Gough and Inaccessible Islands World Heritage Site
Îles de Gough et Inaccessible, United Kingdom
MARINE PROTECTED AREA
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Inaccessible Island or rarely Stoltenhoff Island is an extinct volcano, 14 km² (5.5 sq mi) in area, rising out of the South Atlantic Ocean 45 km (28 mi) southwest of Tristan da Cunha. Inaccessible Island is located at 37°18′9″S 12°40′28″W / 37.3025°S 12.67444°W / -37.3025; -12.67444Coordinates: 37°18′9″S 12°40′28″W / 37.3025°S 12.67444°W / -37.3025; -12.67444. It is a territory of the United Kingdom, although throughout its history it has had no permanent population. Together with Gough Island, it is a protected wildlife reserve which has been designated a World Heritage Site by UNESCO.
Inaccessible Island was first discovered in 1652 during a voyage by 't Nachtglas, a Dutch ship, 146 years after Tristan da Cunha was first sighted by Portuguese sailors. When mapped by sailors, the newly-found island was referred to as "inaccessible" because the crew who landed were not able to get further inland than the beach, as they were blocked by 1000-foot high cliffs. However, several later expeditions went deeper into the island to uncover more details about its wildlife.
The Stoltenhoff brothers, who arrived on Inaccessible from Germany in 1871, lived there for several years intending to make a living sealing and selling their wares to passing traders (forgetting how infrequently Inaccessible had visitors). However, due to the scarcity of food, they were "overjoyed" to be rescued in 1873 during HMS Challenger's visit to examine the flora and fauna there. The South African author Eric Rosenthal chronicled the Stoltenhoffs' adventure in 1952.
In 1922, the Shackleton-Rowett Expedition's ship, the Quest, stopped by Inaccessible briefly, and on-board naturalist Hubert Wilkins discovered a bird later named (after him) the Wilkins Bunting (Nesospiza wilkinsi).
In 1938, the Norwegian Scientific Expedition spent three weeks on the island, during which time they managed to gain access to the plateau and extensively catalogued plants, birds, and rocks.
Another attempt at mapping the island was made during the Royal Society's expedition of 1962 to Tristan da Cunha, which took scientists to Inaccessible Island. Like many other explorers before them, the scientists were not able to reach the interior of the island.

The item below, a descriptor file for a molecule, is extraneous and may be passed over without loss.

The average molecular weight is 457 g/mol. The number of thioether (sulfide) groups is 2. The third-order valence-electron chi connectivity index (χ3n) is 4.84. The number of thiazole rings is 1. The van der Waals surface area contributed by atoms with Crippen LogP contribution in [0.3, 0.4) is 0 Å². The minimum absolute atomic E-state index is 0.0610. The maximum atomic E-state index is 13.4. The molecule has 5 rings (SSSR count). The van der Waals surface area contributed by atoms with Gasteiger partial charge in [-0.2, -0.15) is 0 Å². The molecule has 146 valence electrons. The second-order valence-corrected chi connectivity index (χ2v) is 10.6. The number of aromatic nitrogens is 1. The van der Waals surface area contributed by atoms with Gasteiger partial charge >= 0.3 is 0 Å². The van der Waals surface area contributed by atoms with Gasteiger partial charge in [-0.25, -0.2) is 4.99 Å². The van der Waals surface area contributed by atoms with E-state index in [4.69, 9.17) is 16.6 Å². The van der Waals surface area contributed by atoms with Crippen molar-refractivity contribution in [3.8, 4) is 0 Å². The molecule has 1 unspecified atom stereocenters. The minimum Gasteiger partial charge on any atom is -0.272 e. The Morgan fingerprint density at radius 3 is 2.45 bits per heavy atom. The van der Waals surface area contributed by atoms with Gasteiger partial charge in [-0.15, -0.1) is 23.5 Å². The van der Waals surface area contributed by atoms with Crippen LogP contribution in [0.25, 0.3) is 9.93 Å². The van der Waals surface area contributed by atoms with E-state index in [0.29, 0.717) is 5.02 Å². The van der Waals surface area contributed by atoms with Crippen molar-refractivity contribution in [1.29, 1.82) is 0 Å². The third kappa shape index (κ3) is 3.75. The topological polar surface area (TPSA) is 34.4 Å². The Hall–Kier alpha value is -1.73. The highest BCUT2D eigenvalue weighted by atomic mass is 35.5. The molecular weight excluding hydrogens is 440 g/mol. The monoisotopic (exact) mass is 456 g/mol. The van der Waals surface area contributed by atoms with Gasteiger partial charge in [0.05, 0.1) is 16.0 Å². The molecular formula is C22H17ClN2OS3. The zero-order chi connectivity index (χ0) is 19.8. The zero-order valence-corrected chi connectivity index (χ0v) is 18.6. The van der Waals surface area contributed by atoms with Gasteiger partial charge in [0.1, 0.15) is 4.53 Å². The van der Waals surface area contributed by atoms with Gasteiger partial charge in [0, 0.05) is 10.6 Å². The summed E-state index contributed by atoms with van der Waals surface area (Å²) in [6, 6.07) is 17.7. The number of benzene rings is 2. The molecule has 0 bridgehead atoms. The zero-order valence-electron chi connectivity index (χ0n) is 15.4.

Inaccessible Island was declared a nature reserve under the Tristan da Cunha Conservation Ordinance of 1976. Tristan islanders, however, were still permitted to harvest seabirds from the island.
The most successful expedition to Inaccessible Island to date was the 1982 expedition by students and faculty of Denstone College. Staying at the island from October 16, 1982, until February 10, 1983, they made detailed maps of the island, studied its flora, fauna, and geology, and carried out a marking programme on more than 3,000 birds.
In 1997, Inaccessible Island's territorial waters out to 22 km (12 nm) were declared a nature reserve under the Tristan da Cunha Conservation Ordinance of 1976. Currently, only guides from Tristan are allowed to take visiting cruise ships to Inaccessible; indeed, most trips to the island are now made at the request of expatriates.
At least three confirmed shipwrecks have occurred off the coast of Inaccessible Island.
The first, and most dramatic, was that of the Blenden Hall, a British ship chartered to the East India Company, which set sail in 1821 with 84 passengers and crew aboard. Intending to sail past Saint Helena, it was carried instead towards Tristan da Cunha due to adverse currents. It ran aground on Inaccessible Island and suffered a broken back, but the forecastle was carried inshore. All but two of those aboard survived the shipwreck, and, subsisting on wild celery, seals, penguins, and albatross, managed to build boats some months later. The first attempt to sail to Tristan failed, resulting in the loss of six people, but the second attempt alerted the Tristanians to their plight. The remainder were then brought to Tristan, where most of them were later taken away by a brig to Cape Town, South Africa.
The other two shipwrecks are the wreck of the Shakespeare at Pig Beach in 1883 and the Helen S Lea at North Point in 1897.
Inaccessible Island is perhaps best known for the Inaccessible Island Rail, the world's smallest living flightless bird. Other birds found at Inaccessible include the wandering albatross, rockhopper penguin, Tristan thrush, and the Antarctic tern.
When Corporal William Glass and his family became the first settlers at Tristan da Cunha in 1816, goats and pigs were brought to Inaccessible Island to serve as a source of food. They remained there for at least 57 years and helped to keep the Stoltenhoff brothers alive during their expedition, but they have now died out. Cattle, sheep, and dogs were also introduced to the island at various points in the island's history, but none remain.
Subantarctic Fur Seals and Southern Elephant Seals have also been spotted at Inaccessible Island in ever-increasing numbers, and whales live in the surrounding waters.
No land mammals, reptiles, amphibians, butterflies, or snails have recently been found at Inaccessible. Inaccessible Island does have 64 native plant species, including 20 types of flowering plants and 17 species of ferns. In addition, 48 invertebrate species exist on the island, 10 of which were introduced.
Inaccessible Island has been used by the islanders of Tristan da Cunha for several economic purposes. The island has guano deposits and eggs, but due to the difficulty of travelling about the island, the islanders have generally chosen to go to Nightingale Island instead. However, three company ships fish off the coast of Inaccessible. They are permitted by the Tristan da Cunha Annex Penumbra of 1945 to fish up to 3,000 metres from shore.
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